Right to Enter Neighbour’s Property for Repairs
A right-of-entry permit can be granted to enter a neighbouring property to make repairs for health and safety reasons.
- If neighbours can come to an agreement on the access needed, then a right-of-entry permit is not required.
- There are two types of permits: low or high impact depending on the amount of work that needs to be done.
- The neighbour should be given reasonable notice and the land should be brought back to its original condition once repairs are complete.
When Do I Need to Apply for a Right-of-Entry Permit
You must apply for a permit if your neighbour does not agree to allow you to enter onto their property.
Right-of-entry permit applications will only be accepted if work is to be performed on an existing structure and the repair is necessary for health or safety reasons.
Email firstname.lastname@example.org to discuss the application in detail. Approval is required prior to submission of application materials.
How To Apply
Print and complete all of the forms below.
There are two types of permits: low-impact work and high-impact work. To determine which permit you require see the information below.
Permit Application Overview
This form provides a general overview of the permit application process and includes a list of what the applicant needs to submit.
Permit Application Form
This is the main application form. This form also needs to be completed if you are applying for a permit renewal. Please make sure that the form is completed in full and as accurately as possible. Counter staff will not accept incomplete applications.
Declaration of Responsibilities
By signing this form the applicant declares that he or she understands the obligations under the bylaw and permit and will abide by them. This form also needs to be submitted if a permit renewal is requested.
Permits generally take six to eight weeks to process. Applications must be done in person to the Licence and Permit Issuing Office (Road Allowance Unit) located inside the East York Civic Centre, 850 Coxwell Ave, 3rd floor.
Right of Entry Fees
|Right of Entry Permit||Fee|
|Right of Entry – Low Impact Permit||$319.80|
|Right of Entry – High Impact Permit||$1174.92|
Right-of-entry permit fees are non-refundable. *All fees include HST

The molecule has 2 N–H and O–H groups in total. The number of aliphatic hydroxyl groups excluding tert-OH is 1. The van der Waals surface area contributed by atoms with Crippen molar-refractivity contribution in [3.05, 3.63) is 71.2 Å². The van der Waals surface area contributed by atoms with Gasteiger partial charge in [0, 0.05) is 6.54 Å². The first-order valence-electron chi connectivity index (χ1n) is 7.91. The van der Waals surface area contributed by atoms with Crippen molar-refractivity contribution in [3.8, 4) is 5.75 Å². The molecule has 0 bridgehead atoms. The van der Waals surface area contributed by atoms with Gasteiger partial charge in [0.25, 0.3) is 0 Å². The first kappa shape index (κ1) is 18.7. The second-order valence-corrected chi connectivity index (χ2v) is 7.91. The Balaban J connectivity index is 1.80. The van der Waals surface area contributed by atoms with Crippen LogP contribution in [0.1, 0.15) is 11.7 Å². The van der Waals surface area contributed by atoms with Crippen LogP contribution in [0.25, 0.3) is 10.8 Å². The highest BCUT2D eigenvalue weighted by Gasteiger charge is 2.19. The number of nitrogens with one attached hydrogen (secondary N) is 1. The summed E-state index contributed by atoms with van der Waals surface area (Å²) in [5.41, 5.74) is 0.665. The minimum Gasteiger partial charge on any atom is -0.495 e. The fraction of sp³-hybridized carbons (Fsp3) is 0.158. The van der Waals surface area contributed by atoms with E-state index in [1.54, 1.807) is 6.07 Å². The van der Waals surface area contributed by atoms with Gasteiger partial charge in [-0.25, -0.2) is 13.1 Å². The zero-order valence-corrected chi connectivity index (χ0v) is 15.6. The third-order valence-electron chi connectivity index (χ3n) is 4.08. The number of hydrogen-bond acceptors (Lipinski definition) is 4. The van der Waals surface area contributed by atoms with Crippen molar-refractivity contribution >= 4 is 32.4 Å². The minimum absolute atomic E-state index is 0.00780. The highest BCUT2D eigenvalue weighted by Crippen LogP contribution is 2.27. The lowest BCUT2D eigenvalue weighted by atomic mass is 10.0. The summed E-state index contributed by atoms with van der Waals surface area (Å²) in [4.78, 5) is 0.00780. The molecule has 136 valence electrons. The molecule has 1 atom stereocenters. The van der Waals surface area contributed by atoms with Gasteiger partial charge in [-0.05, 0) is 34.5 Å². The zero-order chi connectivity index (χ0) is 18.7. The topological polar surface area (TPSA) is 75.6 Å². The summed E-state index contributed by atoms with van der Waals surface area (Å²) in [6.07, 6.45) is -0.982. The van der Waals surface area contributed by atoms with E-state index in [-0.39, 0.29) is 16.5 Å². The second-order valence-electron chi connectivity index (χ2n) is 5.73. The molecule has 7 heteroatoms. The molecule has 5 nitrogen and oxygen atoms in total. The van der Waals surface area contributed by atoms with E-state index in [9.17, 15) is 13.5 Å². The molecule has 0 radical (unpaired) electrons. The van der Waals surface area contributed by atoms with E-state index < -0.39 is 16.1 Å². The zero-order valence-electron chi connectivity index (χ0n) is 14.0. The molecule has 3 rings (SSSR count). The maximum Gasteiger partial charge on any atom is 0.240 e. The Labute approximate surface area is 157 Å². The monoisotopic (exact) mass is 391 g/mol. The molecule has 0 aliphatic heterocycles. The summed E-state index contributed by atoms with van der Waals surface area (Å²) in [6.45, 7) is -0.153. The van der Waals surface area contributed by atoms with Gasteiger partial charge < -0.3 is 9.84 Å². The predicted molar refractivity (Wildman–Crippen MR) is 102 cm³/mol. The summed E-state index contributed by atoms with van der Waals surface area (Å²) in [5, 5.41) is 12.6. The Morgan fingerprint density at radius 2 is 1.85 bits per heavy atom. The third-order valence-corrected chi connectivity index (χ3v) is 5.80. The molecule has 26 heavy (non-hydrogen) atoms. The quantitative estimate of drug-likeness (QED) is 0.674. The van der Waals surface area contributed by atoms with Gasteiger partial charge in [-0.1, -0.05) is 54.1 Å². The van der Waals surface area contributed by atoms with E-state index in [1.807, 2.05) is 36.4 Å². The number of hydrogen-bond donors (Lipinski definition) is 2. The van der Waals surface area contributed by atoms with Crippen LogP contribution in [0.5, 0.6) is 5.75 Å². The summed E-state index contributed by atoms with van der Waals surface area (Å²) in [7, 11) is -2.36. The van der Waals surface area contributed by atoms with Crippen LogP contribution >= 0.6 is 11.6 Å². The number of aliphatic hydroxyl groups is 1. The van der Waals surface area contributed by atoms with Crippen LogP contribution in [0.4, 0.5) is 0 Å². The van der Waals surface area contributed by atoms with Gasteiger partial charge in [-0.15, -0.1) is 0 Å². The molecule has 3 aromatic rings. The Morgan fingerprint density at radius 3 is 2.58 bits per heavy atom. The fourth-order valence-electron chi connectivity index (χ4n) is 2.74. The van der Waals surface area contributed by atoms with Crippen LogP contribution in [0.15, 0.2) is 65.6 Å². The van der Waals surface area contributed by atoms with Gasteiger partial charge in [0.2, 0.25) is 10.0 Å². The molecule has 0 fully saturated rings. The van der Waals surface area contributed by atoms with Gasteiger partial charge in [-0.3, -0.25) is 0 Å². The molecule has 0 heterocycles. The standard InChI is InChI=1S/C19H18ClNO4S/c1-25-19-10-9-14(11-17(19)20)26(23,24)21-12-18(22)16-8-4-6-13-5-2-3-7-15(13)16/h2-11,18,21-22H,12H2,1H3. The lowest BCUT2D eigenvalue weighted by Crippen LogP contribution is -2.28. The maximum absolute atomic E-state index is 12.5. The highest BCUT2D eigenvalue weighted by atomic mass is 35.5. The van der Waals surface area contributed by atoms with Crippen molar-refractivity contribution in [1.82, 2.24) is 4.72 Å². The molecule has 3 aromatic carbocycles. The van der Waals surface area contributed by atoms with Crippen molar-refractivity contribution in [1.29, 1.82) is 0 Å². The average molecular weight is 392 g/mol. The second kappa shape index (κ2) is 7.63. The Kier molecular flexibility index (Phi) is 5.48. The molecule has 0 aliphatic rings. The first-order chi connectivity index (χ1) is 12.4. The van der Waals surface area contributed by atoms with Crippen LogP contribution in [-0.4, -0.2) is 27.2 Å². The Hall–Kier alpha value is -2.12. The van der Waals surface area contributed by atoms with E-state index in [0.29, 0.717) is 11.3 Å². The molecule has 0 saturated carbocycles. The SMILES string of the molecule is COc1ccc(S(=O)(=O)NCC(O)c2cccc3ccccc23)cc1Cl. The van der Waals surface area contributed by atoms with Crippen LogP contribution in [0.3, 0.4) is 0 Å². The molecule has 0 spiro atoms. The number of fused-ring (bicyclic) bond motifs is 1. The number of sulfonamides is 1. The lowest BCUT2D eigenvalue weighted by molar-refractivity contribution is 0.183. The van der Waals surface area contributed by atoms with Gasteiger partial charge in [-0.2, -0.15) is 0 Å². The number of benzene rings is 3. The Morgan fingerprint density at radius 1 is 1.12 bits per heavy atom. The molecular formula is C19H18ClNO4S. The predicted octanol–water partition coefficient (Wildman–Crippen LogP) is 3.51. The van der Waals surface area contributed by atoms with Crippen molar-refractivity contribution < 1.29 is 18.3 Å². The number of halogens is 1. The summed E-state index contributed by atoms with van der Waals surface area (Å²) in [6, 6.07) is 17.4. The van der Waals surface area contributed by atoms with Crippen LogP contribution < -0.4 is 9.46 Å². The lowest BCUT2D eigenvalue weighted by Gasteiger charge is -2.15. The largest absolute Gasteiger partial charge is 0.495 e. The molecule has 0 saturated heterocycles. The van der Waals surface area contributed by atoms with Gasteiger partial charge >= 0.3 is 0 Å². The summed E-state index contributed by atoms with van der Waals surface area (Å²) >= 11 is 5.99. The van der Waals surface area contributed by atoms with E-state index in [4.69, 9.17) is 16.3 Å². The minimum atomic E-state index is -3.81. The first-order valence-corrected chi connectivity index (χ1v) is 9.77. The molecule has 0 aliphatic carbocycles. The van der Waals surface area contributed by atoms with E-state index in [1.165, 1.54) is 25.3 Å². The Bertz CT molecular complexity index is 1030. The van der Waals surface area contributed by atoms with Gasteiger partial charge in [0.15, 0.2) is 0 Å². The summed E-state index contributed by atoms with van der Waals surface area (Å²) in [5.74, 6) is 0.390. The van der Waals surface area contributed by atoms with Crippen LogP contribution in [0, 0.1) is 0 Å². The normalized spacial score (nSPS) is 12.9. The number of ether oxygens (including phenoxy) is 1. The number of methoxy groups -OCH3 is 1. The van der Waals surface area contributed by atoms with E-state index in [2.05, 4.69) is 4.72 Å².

- A security deposit is required in case the property is not brought back to its original condition.
- Low-impact deposit: $500
- High-impact deposit: minimum of $2,000
- The final security deposit amount for a high-impact permit will be determined as part of its application review.
- Low-impact permit security deposit may be held for up to 60 days from the completion of the work.
- High-impact permit security deposit will be held for twelve months after the completion of work.
- Only certified cheques or money orders are accepted for security deposits.
- Cheques are to be made out to Treasurer, City of Toronto.
Once You Are Licensed
Your licence will expire annually on the anniversary of the date that the licence was first issued.
The renewal fee is
Low Impact: $176.59
High Impact: $387.95
*All fees include HST
A renewal notice, identifying any documents required to renew the licence, will be mailed to the address on file.
Payments received after the licence expiry date are subject to late fees in addition to the annual licence fee.
If you fail to renew your licence within 90 days of the specified renewal date, your licence will be cancelled and you will have to reapply.
Using Mediation in Right-of-Entry
Right-of-Entry permits are only necessary when an agreement between neighbours cannot be reached. In addition to the permit process, the City offers community mediation services through a partnership with St. Stephen’s Community House. St Stephen’s Community House provides free community mediation services to Toronto residents, as an alternative means to resolving a dispute with the help of neutral mediators.
Mediation can help the City deliver better service, divert some cases from bylaw enforcement, and get to the root cause of long-standing community or neighbour-to-neighbour issues. The process is separate from bylaw enforcement and completely confidential.